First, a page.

- Owls dreamed up by Julie’s imagination weather a storm using teamwork and courage to carry them through the powerful wind and rain that threaten their windmill home. The Old Mill, recalling Walt Disney’s groundbreaking 1937 animated short of the same name, inspires this amazing act and is seen in projections throughout. The windmill of the film is represented in a spectacular, churning, fast-moving double-wheel structure. Gravity-defying acrobats are in constant motion with the turning wheels, riding their rise and fall—at times airborne—with astonishing balance and agility.
- Hand to Hand Love
- Julie envisions her parents as an iconic fairytale couple, dancing like a prince and princess across the ballroom floor. Two artists connect through tender yet intense movements that defy both strength and gravity.
- Squash & Stretch
- Fun, explosive movements honor the playfulness of the animator, who often recalls their inner child when creating. Inspired by objects that shot from stretched rubber bands, acrobats spring from a teeterboard to dizzying heights.
- Swing to Swing
- Encouraged by feminine energy and spirit, Julie finds the strength to complete her animation before flying into the arms of her father and saying goodbye. The celebratory finale is an all-female Swing to Swing act—a first in Cirque du Soleil’s history. Russian acrobats take flight between two arcing swings swaying, pendulum-like, in a breathtaking show of grace and precision.
8 – Drawn to Life Fun Facts:
- The cast is comprised of 62 artists from 15 countries around the globe, including Japan, Russia, Togo, Colombia, and Peru
- There are ten unique acrobatic acts in Drawn to Life
- The show features many references to the history of Disney Animation, a few of which are:
- The four animators who befriend Julie on her journey are Cirque du Soleil’s bow to Walt Disney’s Nine Old Men, icons of Disney Animation.
- Throughout the show, there are references to the 12 principles of animation outlined in the book Disney Animation: The Illusion of Life by iconic Disney animators and Disney Legends Ollie Johnston and Frank Thomas.
- In the Dreams of Colors act, the kaleidoscope of colors pays homage to the genius of Disney Animation artist Mary Blair. Tribute is also paid to the Women of Ink and Paint, unsung heroes whose brushstrokes gave life to early animation celluloids.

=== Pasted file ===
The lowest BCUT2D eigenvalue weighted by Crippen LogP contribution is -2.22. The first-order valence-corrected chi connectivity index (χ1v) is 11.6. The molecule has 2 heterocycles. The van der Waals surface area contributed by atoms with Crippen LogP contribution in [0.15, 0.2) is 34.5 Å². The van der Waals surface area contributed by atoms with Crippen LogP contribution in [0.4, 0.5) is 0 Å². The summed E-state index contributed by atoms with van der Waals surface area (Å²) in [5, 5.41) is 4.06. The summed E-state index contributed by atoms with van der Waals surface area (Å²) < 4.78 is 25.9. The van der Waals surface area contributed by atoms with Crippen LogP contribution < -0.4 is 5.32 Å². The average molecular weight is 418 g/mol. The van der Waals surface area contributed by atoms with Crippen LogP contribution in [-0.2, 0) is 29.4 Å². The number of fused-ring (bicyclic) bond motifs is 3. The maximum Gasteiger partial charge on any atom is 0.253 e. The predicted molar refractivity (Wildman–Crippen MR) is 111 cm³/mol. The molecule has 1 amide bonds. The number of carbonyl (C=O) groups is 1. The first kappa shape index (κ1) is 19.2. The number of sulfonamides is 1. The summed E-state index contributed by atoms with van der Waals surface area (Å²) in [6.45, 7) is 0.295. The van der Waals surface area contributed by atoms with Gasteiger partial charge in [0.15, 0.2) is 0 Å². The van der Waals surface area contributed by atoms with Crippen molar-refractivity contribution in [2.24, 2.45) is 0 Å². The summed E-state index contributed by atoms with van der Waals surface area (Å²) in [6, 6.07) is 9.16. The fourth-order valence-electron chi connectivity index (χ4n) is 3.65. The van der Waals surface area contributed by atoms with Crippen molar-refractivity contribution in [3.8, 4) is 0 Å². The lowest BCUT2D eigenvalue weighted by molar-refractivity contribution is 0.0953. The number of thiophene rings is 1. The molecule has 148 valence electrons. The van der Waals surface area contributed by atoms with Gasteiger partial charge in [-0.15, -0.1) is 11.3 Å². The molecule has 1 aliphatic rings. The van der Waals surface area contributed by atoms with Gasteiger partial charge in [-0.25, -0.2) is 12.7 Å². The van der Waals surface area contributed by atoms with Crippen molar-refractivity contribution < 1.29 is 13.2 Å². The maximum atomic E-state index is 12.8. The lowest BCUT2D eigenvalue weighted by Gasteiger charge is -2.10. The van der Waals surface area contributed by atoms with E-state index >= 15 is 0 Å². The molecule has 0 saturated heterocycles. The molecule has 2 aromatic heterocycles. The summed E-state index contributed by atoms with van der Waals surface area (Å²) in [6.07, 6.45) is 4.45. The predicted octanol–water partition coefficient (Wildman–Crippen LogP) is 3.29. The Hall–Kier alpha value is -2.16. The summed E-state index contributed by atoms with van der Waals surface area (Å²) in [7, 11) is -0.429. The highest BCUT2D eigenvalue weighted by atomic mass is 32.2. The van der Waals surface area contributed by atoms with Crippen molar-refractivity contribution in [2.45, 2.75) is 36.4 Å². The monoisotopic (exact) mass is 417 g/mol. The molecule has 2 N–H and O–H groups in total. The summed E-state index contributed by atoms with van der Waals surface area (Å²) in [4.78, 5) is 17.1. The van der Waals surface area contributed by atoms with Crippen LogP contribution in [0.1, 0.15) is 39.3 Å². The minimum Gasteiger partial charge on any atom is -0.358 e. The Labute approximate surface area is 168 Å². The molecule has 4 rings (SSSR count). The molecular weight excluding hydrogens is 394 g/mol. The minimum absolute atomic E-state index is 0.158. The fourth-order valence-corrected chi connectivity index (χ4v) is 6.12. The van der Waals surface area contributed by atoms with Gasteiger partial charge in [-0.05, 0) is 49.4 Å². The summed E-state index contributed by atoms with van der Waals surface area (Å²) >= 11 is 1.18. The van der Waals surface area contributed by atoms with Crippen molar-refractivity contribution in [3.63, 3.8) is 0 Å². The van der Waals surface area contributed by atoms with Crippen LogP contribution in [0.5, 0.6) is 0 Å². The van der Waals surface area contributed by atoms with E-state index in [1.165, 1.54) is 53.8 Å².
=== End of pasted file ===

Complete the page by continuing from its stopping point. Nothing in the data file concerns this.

- The Old Mill act is inspired by Walt Disney’s groundbreaking 1937 animated short of the same name.
- The Squash & Stretch act was inspired by the rubber band fights Disney Animators were known to have during their breaks.
9 – Showtimes & Tickets
Now through December 9, there is one show nightly at 5:30 pm. Many nights are already sold out. Beginning December 10, 2021, two shows will run nightly at 5:30 pm and 8:30 pm.
Tickets are offered in four categories and are priced at $85, $119, $149, and $185. Children’s tickets rates are for children aged 3-9 and are priced at $63.75. $89.25, $111.75, and $185. Children two and under are free as long as they sit on their parent’s lap.
Below you’ll see the theater layout and where the different categories are placed inside the theater. The theater is really quite intimate, and we don’t think there is a bad seat in the house.
10 – Our Thoughts on The Show
We really enjoyed the show. We’ve seen many Cirque du Soleil shows and are always impressed by the artistry and acrobatics that these shows consistently deliver. It’s great to have a Cirque du Soleil show back at Disney Springs and unlike La Nouba (which was also great), Drawn to Life is the perfect blend of Cirque and Disney. The show will bring out all the emotions. At times, I cried, laughed, and held my breath, watching the amazing stunts. I also loved how the show rekindled the joy and love for Disney animation. Our show debuted on Mickey Mouse’s birthday, and Jeff Vahle, President of Walt Disney World, reminded us that “It all started with a Mouse.” While watching the show, I thought that actually, it had all started with animation. When vacationing at Walt Disney World, we get to experience all of the amazing advances that the Walt Disney Imagineering has delivered over the years in the different attractions we get to enjoy. Still, it was so nice to celebrate where it all started—Disney animation.
We feel the pricing is just about right for a show of this caliber, and prices are what you would expect to pay in New York City or Las Vegas. In addition, because this show celebrates Disney characters, children will be able to feel connected and enjoy seeing their favorite characters in sketch form. We heard many children giggle during the performance, and it was great to hear.
We gladly recommend this show for anyone looking for a fantastic evening full of artistry, incredible acrobatics, and Disney magic.
Editor’s Note: Disney Parks, Experiences and Products provided us complimentary tickets for Drawn to Life. However, as always, the thoughts and opinions contained in this article are entirely our own.